DF: Your most recent projects have foregrounded a live narration and music component. What initially got you interested in that feature and what do you think it adds to your filmmaking?
SG: I was drawn most to this form for aesthetic reasons. Like many filmmakers, I was ambivalent about the idea of people watching my movies on a small laptop screen while checking Facebook. I’m not a Luddite, but there is something profound about the theatrical cinematic experience that gets lost when one watches a film in the crappy way that many of us do (I’m as guilty of watching films on my computer while occasionally checking email as the next person). I love the magic of cinema—that feeling when you sit in a room with strangers, the lights go down, and you give yourself over to the experience completely. The context in which we watch a film plays a huge part in shaping the experience of that work. So I was initially drawn to this live form of showing films as a way to go deeper into the theatrical experience of cinema.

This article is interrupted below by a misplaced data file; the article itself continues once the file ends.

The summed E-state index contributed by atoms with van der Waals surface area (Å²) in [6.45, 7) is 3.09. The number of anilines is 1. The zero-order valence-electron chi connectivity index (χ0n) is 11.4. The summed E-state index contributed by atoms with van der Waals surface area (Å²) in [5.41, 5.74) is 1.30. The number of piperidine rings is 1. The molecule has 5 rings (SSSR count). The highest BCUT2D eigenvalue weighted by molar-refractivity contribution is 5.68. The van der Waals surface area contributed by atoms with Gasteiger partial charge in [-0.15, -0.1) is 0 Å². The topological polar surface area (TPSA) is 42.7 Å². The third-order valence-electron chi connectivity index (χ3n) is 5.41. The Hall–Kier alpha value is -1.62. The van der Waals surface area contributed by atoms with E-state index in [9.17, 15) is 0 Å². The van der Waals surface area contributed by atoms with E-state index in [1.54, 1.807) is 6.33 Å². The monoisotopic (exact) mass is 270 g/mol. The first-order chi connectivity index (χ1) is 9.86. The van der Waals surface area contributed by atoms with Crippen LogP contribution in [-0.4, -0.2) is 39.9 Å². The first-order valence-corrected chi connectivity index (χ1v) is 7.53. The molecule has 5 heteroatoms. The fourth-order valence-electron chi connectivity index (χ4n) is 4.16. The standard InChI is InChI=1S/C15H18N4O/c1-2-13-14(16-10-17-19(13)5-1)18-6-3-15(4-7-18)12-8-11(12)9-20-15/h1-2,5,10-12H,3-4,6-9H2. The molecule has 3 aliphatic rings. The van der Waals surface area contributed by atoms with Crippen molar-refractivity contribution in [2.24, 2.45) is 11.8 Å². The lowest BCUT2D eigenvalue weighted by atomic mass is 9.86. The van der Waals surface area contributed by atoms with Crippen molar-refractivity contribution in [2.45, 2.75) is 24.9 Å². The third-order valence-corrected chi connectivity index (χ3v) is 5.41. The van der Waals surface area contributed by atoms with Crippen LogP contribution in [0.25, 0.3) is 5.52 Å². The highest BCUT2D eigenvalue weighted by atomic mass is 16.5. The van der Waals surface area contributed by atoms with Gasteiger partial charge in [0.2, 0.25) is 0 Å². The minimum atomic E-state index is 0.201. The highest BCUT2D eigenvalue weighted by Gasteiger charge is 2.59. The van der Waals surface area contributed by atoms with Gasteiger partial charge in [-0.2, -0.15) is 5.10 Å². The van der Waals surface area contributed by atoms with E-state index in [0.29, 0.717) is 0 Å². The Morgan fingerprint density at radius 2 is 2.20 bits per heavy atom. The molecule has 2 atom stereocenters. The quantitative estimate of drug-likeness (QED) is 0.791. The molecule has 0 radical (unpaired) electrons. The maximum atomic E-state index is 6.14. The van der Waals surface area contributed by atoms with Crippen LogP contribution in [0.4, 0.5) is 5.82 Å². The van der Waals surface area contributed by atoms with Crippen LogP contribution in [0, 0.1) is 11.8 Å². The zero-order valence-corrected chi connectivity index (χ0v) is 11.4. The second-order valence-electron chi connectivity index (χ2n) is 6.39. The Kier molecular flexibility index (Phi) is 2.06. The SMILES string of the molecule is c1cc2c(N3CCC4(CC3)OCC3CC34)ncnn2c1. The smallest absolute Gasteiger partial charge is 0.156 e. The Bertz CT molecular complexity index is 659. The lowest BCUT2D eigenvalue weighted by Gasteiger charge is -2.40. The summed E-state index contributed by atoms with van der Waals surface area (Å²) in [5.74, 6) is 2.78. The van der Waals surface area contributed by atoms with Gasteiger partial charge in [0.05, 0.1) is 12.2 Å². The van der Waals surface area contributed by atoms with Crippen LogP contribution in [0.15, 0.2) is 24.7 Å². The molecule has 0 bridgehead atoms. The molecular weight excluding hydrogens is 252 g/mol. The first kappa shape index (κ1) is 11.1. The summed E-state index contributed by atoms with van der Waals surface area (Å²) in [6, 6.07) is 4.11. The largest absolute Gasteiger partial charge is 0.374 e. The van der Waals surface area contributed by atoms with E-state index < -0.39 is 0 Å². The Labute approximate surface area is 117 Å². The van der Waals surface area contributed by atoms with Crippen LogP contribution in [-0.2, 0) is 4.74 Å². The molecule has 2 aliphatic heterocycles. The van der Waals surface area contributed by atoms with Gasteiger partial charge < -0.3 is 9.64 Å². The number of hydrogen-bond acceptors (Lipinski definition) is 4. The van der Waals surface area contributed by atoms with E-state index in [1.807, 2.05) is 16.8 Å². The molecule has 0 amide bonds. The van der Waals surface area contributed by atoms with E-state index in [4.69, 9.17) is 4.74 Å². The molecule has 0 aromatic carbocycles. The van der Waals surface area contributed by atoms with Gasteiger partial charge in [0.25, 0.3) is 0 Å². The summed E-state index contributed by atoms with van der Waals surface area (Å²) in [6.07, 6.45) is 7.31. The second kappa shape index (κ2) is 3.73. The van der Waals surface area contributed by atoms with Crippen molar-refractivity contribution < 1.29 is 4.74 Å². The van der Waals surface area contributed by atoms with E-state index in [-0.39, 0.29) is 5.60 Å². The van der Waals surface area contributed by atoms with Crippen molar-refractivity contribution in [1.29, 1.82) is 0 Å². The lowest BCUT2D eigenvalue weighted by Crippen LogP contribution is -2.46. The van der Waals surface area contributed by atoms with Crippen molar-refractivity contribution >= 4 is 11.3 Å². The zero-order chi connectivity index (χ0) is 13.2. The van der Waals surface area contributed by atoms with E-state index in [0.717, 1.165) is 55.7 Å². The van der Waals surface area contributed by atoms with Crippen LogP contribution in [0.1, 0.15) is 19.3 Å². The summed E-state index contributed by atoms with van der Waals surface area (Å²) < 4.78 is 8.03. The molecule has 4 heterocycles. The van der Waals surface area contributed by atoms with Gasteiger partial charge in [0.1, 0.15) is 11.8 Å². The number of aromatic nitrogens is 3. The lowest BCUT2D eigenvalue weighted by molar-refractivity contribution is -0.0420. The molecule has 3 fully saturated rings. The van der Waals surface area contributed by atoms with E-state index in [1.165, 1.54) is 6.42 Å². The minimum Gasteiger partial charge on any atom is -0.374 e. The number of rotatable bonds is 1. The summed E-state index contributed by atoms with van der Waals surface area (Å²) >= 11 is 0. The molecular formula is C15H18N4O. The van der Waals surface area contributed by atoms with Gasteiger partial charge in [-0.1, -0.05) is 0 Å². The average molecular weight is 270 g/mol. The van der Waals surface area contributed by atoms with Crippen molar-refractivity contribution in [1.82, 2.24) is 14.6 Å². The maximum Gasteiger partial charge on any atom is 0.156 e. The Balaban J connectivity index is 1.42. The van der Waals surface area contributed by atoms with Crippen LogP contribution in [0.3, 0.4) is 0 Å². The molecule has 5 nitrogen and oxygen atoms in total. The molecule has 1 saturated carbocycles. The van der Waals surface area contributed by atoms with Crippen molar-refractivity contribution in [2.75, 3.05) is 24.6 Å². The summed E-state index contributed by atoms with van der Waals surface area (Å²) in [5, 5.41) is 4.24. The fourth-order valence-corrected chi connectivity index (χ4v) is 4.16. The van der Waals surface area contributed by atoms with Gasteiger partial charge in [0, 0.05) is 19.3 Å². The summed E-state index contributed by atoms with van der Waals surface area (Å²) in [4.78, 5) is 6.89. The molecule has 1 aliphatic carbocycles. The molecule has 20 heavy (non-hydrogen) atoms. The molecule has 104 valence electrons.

With the first live film I did, Utopia in Four Movements, we premiered it at Sundance in 2010, but I had no idea what I would do with the film after that. I wasn’t aware of any kind of circuit or market for live films out there. But it turns out that in some ways there is. We ended up doing tons of shows all over the world with that piece—many of them were in performance contexts, places like performing arts centers and museums (we had a great screening with that project at the Wex).
I’ve kept coming back to this live documentary form because I continue to be curious about what it can do and ways that I can push it further. There’s so much potential for creating a huge and immersive cinematic experience. I’m working with two different bands on this project (the chamber group yMusic and a trio made up of Brendan Canty from Fugazi, Todd Griffin, and Catherine McRae), and my goal was to have both of them literally blow the lid off the venue with a big sound. I came across yMusic when I saw them play a concert with the Dirty Projectors at Carnegie Hall and was knocked out by how enormous a sound they could make. So with The Measure of All Things I’m trying to make as immersive an experience as possible—to have the live music and huge images literally enthrall the audience.